Bullpen fails Cubs in loss to Reds
The Chicago Cubs had a nice little storyline going Friday.
And then along came the bullpen.
Blown saves by Brad Brach and normally reliable workhorse Steve Cishek wiped out the goodwill and good work created early by home runs by Kyle Schwarber, Kris Bryant and Anthony Rizzo, and the Cincinnati Reds walked away from Wrigley Field with a 6-5 victory.
Brach came on in relief of starter Kyle Hendricks in the seventh and gave up the tying run that made it 4-4. The Cubs went ahead in the bottom of the eighth on a pinch single by Willson Contreras, but Cishek walked Joey Votto before giving up a 445-foot home run to Eugenio Suarez.
"He probably didn't have a full tank, probably three-quarters maybe," Cubs manager Joe Maddon said of Cishek. "So the stuff wasn't as clean or crisp. Suarez is just a pain in the butt, man.
"But I would never jump on any negative bandwagon against Cishek. He's a rock. He's a huge part of our success moving into the future. It's called baseball."
Yes, the Cubs (29-20) do need help to shore up their bullpen. They've not been willing to spend to get free agent Craig Kimbrel, who would not be ready to pitch this minute anyway. And trades this early in the season are not easy to make.
"It's pretty much an industrywide concern right now, not just here," Maddon said of bullpens. "If you look at a lot of teams, they've been struggling in the bullpen. Most of the time when you don't do well, it's because your bullpen has a hard time at the end of game. We had a little bit early on (in the season). We straightened it out and then we had a tough time today.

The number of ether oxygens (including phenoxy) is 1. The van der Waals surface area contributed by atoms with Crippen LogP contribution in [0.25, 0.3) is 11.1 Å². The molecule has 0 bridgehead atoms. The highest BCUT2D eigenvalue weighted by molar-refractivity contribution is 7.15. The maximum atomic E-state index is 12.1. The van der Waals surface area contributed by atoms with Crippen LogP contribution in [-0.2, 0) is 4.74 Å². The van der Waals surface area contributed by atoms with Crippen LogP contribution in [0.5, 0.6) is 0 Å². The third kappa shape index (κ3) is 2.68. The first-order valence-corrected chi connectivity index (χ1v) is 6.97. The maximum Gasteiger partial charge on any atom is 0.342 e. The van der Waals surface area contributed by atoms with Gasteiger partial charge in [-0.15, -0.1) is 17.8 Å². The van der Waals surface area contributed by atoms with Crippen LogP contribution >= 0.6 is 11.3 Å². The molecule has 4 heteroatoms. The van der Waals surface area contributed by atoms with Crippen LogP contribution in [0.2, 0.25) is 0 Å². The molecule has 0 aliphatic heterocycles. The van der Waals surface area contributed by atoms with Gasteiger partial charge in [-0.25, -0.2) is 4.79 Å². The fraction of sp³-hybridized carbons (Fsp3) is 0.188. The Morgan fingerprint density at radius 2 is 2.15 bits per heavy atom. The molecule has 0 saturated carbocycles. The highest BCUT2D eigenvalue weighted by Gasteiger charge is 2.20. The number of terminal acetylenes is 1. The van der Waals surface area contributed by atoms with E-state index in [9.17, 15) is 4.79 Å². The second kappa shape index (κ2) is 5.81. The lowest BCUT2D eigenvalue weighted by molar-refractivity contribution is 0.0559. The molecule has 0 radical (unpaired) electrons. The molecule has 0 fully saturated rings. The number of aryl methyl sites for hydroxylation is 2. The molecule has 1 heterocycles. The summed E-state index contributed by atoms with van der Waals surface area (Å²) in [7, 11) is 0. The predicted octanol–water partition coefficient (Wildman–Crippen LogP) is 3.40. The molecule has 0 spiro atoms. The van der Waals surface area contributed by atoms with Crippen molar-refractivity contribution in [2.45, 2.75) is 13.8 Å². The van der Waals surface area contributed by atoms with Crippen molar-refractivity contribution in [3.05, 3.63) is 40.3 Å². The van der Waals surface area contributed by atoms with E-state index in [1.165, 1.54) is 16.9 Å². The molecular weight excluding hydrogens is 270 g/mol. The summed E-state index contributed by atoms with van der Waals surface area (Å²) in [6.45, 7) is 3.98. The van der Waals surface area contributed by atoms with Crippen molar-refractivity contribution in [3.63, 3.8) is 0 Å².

"But industrywide speaking, the bullpens have been difficult in different cities. It's a tough spot right now."
The Cubs are now 9-for-20 in save opportunities. A long-term injury to closer Brandon Morrow and a hamstring ailment for backup closer Pedro Strop have left the Cubs and Maddon piecing things together at the back end of the bullpen. Cishek said he didn't have a comment about his tank being less than full. He has appeared in 23 games and has 4 saves, including one of 2⅓ innings.
"For me, I'm always thinking put up a zero and doing it quick," he said. "I had the right mindset, was locked in, ready to go and the results weren't there when the team needed me.
"I feel like a lot throughout my career, just with my style, people assume because of the way I throw I tend to be able to have a rubber arm and stuff. To some degree it's true, but at the same time, I've got to go out there every day with the same mentality and just go with I've got. Today wasn't my best."
The Cubs had a 4-0 lead at one point. Schwarber hit his first career leadoff homer in the bottom of the first. He walked with two outs in the third and came home on Bryant's homer. Rizzo followed immediately with his second home run this week off the right-field videoboard.
Hendricks worked 6 innings. He didn't allow a baserunner until Joey Votto doubled with one out in the fourth. Votto later scored. Hendricks gave up a 2-run homer to Yasiel Puig in the sixth.
Even though the bus may have run over the Cubs' relievers, Hendricks wasn't going to throw them under it.
"Those guys always get it done," he said. "They've been used a lot, like we talked about, the last few days. They can't come in every time and get the job done, but they're making their pitches and attacking. There's nothing else you can ask for. We know they're going to be there for us, and they have been all year. Days like this are going to happen."